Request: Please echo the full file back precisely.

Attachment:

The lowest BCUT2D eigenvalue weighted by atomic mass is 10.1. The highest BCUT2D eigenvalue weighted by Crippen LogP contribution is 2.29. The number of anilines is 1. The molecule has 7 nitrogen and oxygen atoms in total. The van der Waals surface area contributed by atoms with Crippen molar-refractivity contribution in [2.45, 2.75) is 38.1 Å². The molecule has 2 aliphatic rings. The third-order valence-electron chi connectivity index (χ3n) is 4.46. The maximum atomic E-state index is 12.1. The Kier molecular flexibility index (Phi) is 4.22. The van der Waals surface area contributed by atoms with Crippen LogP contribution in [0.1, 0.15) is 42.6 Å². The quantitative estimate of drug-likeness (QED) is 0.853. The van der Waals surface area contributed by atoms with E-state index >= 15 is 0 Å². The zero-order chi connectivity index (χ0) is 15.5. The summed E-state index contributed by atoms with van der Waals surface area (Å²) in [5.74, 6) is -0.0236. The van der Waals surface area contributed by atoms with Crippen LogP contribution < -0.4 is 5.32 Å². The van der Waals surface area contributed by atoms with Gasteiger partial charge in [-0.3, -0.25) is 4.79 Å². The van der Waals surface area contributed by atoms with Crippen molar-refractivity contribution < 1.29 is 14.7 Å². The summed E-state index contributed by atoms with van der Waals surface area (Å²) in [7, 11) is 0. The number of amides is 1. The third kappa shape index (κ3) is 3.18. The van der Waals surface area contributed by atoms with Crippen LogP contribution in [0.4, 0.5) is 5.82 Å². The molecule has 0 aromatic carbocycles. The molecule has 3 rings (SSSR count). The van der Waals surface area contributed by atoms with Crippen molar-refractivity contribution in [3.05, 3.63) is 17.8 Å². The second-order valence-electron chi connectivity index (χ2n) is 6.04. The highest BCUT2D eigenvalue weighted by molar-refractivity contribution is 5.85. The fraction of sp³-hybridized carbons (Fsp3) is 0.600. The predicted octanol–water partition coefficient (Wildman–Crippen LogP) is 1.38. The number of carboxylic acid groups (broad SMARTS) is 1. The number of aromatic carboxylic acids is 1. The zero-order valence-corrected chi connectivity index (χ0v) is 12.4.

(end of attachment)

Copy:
The lowest BCUT2D eigenvalue weighted by atomic mass is 10.1. The highest BCUT2D eigenvalue weighted by Crippen LogP contribution is 2.29. The number of anilines is 1. The molecule has 7 nitrogen and oxygen atoms in total. The van der Waals surface area contributed by atoms with Crippen molar-refractivity contribution in [2.45, 2.75) is 38.1 Å². The molecule has 2 aliphatic rings. The third-order valence-electron chi connectivity index (χ3n) is 4.46. The maximum atomic E-state index is 12.1. The Kier molecular flexibility index (Phi) is 4.22. The van der Waals surface area contributed by atoms with Crippen LogP contribution in [0.1, 0.15) is 42.6 Å². The quantitative estimate of drug-likeness (QED) is 0.853. The van der Waals surface area contributed by atoms with E-state index >= 15 is 0 Å². The zero-order chi connectivity index (χ0) is 15.5. The summed E-state index contributed by atoms with van der Waals surface area (Å²) in [5.74, 6) is -0.0236. The van der Waals surface area contributed by atoms with Crippen LogP contribution < -0.4 is 5.32 Å². The van der Waals surface area contributed by atoms with Gasteiger partial charge in [-0.3, -0.25) is 4.79 Å². The van der Waals surface area contributed by atoms with Crippen molar-refractivity contribution < 1.29 is 14.7 Å². The summed E-state index contributed by atoms with van der Waals surface area (Å²) in [7, 11) is 0. The number of amides is 1. The third kappa shape index (κ3) is 3.18. The van der Waals surface area contributed by atoms with Crippen LogP contribution in [0.4, 0.5) is 5.82 Å². The molecule has 0 aromatic carbocycles. The molecule has 3 rings (SSSR count). The van der Waals surface area contributed by atoms with Crippen molar-refractivity contribution in [3.05, 3.63) is 17.8 Å². The second-order valence-electron chi connectivity index (χ2n) is 6.04. The highest BCUT2D eigenvalue weighted by molar-refractivity contribution is 5.85. The fraction of sp³-hybridized carbons (Fsp3) is 0.600. The predicted octanol–water partition coefficient (Wildman–Crippen LogP) is 1.38. The number of carboxylic acid groups (broad SMARTS) is 1. The number of aromatic carboxylic acids is 1. The zero-order valence-corrected chi connectivity index (χ0v) is 12.4.